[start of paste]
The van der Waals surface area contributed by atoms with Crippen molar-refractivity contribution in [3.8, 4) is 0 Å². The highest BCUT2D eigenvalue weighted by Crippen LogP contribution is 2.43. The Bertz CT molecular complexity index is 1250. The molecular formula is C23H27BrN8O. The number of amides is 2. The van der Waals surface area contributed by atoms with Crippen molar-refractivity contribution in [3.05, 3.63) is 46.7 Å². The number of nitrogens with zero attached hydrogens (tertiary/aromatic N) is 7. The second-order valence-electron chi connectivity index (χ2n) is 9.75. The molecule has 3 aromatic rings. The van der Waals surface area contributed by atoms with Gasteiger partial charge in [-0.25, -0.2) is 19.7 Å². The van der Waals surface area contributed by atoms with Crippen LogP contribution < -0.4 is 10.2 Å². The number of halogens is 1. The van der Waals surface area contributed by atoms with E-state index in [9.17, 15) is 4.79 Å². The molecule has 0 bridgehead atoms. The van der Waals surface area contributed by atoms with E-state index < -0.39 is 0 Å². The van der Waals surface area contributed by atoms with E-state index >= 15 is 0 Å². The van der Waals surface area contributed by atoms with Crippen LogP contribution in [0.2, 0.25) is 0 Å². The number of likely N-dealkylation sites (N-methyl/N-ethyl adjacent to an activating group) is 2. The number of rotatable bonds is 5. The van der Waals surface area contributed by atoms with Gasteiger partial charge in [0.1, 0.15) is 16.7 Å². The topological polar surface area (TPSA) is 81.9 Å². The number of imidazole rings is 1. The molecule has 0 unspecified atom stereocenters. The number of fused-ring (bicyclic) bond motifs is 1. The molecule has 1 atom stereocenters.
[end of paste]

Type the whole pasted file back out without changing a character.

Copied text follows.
The van der Waals surface area contributed by atoms with Crippen molar-refractivity contribution in [3.8, 4) is 0 Å². The highest BCUT2D eigenvalue weighted by Crippen LogP contribution is 2.43. The Bertz CT molecular complexity index is 1250. The molecular formula is C23H27BrN8O. The number of amides is 2. The van der Waals surface area contributed by atoms with Crippen molar-refractivity contribution in [3.05, 3.63) is 46.7 Å². The number of nitrogens with zero attached hydrogens (tertiary/aromatic N) is 7. The second-order valence-electron chi connectivity index (χ2n) is 9.75. The molecule has 3 aromatic rings. The van der Waals surface area contributed by atoms with Gasteiger partial charge in [-0.25, -0.2) is 19.7 Å². The van der Waals surface area contributed by atoms with Crippen LogP contribution < -0.4 is 10.2 Å². The number of halogens is 1. The van der Waals surface area contributed by atoms with E-state index in [9.17, 15) is 4.79 Å². The molecule has 0 bridgehead atoms. The van der Waals surface area contributed by atoms with E-state index < -0.39 is 0 Å². The van der Waals surface area contributed by atoms with E-state index >= 15 is 0 Å². The van der Waals surface area contributed by atoms with Crippen LogP contribution in [0.2, 0.25) is 0 Å². The number of likely N-dealkylation sites (N-methyl/N-ethyl adjacent to an activating group) is 2. The number of rotatable bonds is 5. The van der Waals surface area contributed by atoms with Gasteiger partial charge in [0.1, 0.15) is 16.7 Å². The topological polar surface area (TPSA) is 81.9 Å². The number of imidazole rings is 1. The molecule has 0 unspecified atom stereocenters. The number of fused-ring (bicyclic) bond motifs is 1. The molecule has 1 atom stereocenters.